Penny Branch is stunned to learn that her father has disappeared--and with him, millions of dollars stolen from his bank, his customers and even his family! But even worse is the fact that Penny's soon-to-be ex-husband, bank executive Craig Lockhart, is the one who turned her father in....
Now the Branches face destitution. Penny's twin brothers--drivers in the NASCAR NEXTEL Cup Series--will lose their sponsorships, and their mother may be forced to declare bankruptcy. But how can she fault Craig for his betrayal? Especially when Penny has a secret of her own...and she would rather end her marriage to Craig than have him discover the truth!
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March 10, 2008
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Excerpt from Truth and Consequences by Bethany Campbell
The house on Mona Lisa Lane had always been home to her. And, paradoxically, it had not been home. Not exactly.
She had spent so many years on the move--to New York, to London, Milan, Paris, Madrid, Berlin, Tokyo. In her swimsuit glory days, she'd been photographed on beaches around the world; she loved beaches.
But she tried not to think about the Caribbean.
There were many things she tried not to think about.
Still, although Penny had spent much of her life away, she felt that this Dallas house was far more than a dwelling, it was her emotional base. It was where she had been young, innocent and doted on by her parents. She had spent most of her childhood here with her three younger brothers, the lighthearted twins, Will and Bart, and Sawyer, the youngest, who was the family's loner.
She'd been married in the living room of this stone mansion at Christmas, two years ago. Her mother, Maeve, had made everything sumptuous, classically beautiful, and Penny had felt like a princess bride in a fairy tale. It had been the happiest day of her life.
She'd deeply loved Craig, her husband. She supposed that she still loved him. But the marriage was over. She'd asked him to move out. Some days, she thought it was her fault; other days, she convinced herself that he was to blame.
She pulled into the long, sweeping driveway of the house. But for once, she wasn't comfortable coming here. She was certain that her mother would try to talk her into going back to Craig.
She parked her car rather crookedly. If the twins were home, they'd hoot with laughter at her driving. They were both NASCAR drivers and never let anyone forget it.
But the twins were in Daytona today, and Sawyer was studying in North Carolina. Her father had left for Switzerland Saturday evening, saying there was an emergency meeting about the Euro and he didn't know how long he might need to stay.
So Maeve and Penny would be alone--and Maeve wanted to have "a heart-to-heart" chat. Maeve loved happy endings and was deeply saddened that Penny had split with Craig. But Penny couldn't tell her why. She couldn't tell anyone why.
She got out of her car, a sleek little basic black BMW. The twins always teased her that she didn't deserve such a car, that it was wasted on her. She supposed it was wasted, but it was a present from her father, who took pride in his family having fine things.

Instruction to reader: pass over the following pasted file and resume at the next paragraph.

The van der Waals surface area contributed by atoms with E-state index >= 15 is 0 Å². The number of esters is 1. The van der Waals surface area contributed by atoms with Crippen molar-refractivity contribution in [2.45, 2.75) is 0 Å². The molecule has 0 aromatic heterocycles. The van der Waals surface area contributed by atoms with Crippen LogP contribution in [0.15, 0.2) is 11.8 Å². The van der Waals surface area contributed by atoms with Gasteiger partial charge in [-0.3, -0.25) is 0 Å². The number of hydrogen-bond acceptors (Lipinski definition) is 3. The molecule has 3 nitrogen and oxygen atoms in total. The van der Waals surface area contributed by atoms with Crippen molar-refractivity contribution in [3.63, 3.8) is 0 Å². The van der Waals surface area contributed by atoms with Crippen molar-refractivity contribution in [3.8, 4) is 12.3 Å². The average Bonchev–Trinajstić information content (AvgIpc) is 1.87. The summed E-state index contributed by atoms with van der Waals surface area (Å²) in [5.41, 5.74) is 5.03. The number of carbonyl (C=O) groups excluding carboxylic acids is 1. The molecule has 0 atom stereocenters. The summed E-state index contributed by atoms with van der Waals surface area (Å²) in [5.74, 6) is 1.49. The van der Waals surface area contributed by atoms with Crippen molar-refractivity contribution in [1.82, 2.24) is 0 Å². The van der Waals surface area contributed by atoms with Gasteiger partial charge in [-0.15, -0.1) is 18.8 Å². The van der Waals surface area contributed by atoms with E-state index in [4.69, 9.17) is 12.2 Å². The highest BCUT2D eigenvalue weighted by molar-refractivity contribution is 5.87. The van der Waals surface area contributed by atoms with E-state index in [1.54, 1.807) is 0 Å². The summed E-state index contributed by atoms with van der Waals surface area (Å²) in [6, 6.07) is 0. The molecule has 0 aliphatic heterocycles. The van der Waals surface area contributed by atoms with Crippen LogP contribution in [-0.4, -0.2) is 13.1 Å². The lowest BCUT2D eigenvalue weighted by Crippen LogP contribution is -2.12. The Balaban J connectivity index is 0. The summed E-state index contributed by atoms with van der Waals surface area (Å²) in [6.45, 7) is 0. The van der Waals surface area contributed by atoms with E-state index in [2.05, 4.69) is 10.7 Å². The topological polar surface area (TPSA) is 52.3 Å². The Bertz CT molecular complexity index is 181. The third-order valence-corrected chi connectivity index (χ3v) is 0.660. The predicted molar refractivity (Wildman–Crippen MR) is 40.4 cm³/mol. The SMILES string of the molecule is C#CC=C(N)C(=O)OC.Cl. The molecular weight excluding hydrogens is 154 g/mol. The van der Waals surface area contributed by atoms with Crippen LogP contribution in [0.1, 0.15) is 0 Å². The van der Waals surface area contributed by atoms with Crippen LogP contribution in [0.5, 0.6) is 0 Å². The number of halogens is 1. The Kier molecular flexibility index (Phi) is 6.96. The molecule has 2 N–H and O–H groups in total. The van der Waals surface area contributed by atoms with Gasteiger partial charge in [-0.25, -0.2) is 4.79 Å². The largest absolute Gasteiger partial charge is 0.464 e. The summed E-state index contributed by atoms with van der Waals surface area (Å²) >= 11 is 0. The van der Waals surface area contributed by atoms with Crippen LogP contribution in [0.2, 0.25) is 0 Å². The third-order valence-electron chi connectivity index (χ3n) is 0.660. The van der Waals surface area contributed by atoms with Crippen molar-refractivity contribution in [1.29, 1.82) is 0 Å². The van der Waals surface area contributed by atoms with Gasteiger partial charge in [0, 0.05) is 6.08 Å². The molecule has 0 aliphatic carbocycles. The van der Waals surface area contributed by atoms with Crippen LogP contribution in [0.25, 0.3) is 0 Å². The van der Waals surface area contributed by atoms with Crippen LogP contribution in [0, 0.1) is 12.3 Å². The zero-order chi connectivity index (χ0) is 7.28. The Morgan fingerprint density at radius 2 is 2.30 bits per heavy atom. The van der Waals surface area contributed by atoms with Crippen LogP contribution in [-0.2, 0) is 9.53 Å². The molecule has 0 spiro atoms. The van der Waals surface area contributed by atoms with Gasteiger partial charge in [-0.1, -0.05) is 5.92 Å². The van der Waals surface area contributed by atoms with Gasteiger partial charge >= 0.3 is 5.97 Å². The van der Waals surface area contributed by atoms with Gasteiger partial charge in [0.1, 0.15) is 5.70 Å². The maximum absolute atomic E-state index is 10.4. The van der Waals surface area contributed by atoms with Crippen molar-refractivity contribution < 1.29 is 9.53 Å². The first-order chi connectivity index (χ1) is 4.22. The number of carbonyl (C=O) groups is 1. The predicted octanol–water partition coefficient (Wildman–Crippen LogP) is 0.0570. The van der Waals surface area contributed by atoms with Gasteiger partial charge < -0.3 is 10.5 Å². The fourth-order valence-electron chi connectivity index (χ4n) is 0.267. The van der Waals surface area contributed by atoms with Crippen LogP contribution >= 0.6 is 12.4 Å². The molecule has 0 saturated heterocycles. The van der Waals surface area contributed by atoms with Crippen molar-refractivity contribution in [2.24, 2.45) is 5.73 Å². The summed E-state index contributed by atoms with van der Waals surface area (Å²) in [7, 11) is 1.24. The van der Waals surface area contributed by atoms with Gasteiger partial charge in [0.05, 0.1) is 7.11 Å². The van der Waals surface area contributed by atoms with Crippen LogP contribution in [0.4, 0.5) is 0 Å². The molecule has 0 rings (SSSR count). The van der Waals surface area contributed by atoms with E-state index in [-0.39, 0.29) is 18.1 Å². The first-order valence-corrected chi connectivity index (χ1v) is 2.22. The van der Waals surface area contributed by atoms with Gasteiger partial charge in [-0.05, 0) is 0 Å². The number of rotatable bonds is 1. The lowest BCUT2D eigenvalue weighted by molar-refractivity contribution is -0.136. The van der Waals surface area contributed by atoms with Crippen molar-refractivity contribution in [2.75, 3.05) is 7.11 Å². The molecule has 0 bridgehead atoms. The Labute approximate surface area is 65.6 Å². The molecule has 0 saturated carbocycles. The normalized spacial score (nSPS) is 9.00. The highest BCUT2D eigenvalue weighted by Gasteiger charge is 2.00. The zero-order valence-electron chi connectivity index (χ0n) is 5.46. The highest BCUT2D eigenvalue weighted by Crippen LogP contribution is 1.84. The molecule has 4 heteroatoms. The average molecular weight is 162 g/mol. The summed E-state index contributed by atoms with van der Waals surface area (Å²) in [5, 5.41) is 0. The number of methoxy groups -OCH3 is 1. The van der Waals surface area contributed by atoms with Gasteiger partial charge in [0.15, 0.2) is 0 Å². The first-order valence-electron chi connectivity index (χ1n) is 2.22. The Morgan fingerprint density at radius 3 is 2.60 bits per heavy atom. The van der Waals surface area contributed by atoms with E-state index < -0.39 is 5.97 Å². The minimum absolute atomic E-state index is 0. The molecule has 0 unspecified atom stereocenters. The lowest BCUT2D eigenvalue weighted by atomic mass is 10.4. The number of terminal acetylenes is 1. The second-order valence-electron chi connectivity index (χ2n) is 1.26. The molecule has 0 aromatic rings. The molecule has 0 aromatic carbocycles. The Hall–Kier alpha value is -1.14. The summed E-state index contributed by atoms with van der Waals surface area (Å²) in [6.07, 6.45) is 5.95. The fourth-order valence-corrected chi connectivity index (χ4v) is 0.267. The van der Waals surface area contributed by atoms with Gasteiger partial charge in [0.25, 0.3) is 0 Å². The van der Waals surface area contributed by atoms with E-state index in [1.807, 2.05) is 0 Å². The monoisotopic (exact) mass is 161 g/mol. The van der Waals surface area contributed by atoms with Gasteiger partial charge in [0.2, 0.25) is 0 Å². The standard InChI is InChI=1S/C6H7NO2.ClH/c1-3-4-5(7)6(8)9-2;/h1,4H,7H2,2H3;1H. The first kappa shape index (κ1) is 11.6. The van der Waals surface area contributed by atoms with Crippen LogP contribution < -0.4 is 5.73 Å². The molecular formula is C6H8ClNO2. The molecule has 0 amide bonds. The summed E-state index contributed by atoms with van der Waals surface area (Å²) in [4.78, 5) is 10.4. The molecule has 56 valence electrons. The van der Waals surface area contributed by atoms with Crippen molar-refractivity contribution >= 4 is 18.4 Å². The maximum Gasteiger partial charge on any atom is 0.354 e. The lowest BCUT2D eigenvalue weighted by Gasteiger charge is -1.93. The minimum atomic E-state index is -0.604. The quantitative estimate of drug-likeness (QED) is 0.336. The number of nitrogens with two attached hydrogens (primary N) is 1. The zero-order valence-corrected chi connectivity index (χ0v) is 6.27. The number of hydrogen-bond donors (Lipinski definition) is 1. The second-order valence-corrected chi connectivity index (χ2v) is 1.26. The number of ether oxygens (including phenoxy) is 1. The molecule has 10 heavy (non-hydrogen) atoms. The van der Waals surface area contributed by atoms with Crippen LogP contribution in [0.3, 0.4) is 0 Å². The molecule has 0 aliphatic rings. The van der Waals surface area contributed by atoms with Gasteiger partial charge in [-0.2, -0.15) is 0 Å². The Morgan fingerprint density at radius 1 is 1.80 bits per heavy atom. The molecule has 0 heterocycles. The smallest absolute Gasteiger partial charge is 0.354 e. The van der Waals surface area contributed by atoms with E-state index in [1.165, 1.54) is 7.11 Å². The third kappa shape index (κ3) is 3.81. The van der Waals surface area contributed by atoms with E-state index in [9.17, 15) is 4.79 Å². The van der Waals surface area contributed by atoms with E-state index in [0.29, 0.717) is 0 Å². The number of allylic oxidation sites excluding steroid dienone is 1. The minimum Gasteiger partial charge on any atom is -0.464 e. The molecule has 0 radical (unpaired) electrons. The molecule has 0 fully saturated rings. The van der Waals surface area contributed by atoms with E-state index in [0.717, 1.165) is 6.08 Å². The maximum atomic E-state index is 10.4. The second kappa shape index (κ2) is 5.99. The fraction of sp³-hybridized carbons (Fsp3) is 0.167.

She walked to the front door, a plain cloth purse over her shoulder. She'd retired from modeling five months ago, at the beginning of September. She still had the long-legged, confident stride of a model, but she no longer dressed like one. She wore blue jeans, a light blue T-shirt and a short denim-blue suede jacket.
Her face was free of makeup except for pink lip gloss and a touch of eyebrow pencil. She'd brushed her long, platinum hair into a simple ponytail. Her father complained because she went about so unglamorously, but it made her feel free--liberated at last from her old life.
She made her way up the porch stairs, which were flanked by beds of spring flowers blooming bright in the February sun: white and yellow daffodils and multicolored pansies.
She didn't have to ring the bell because Maeve was already opening the door.
"Darling," Maeve said with real affection and hugged her daughter. Most people thought of her as a polished and reserved duchess of Dallas high society, but most people didn't know the real Maeve. Her grace and seeming confidence were like a magic cloak that hid a woman with a streak of shyness, even insecurity.
Penny kissed her mother's soft cheek. Maeve smelled of French perfume and vanilla. Penny's father, Hilton, insisted that they have a cook and maid, but Maeve was happy on Monday, Gerty's day off.
"You smell divine, Mama," Penny said. "Are you baking?"
"Your favorite," Maeve answered with a smile. "Grandma's cookies with butter frosting. Come have some with me on the sunporch. I've got a pot of fresh tea steeping."
"Oh, Mama," Penny said, "you've got powdered sugar all over your blouse." She tried to brush the white smudges off Maeve's navy-blue silk blouse. Only Maeve would dive into a baking job wearing a dark pantsuit and no apron.
"When I cook, I like to get into it," Maeve stated, beaming up at her tall daughter. "What's the fun of baking without a few flour flurries? When I shake sugar, I by gosh shake sugar."
Penny had to smile. Maeve was a happy dervish in the kitchen, and she left chaos in her wake. "I'll help you clean up," she said.
"Oh, pooh," said Maeve. "I get to indulge myself. Cleaning up is part of the fun. What's the good of having a state-of-theart kitchen when I hardly ever get to use it?"
"Then let me clean up you," Penny replied, shaking her head in amusement. "You've got frosting on your pearls."
She drew her handkerchief from her bag and scrubbed the sugary crust from Maeve's necklace. She glanced down at her mother's hands. "Mom," she said, "You've also got cookie dough in your diamonds."
Maeve stared at her ringed hand in amazement. "Oh, I should have been more careful. Your father always says I'm a klutz."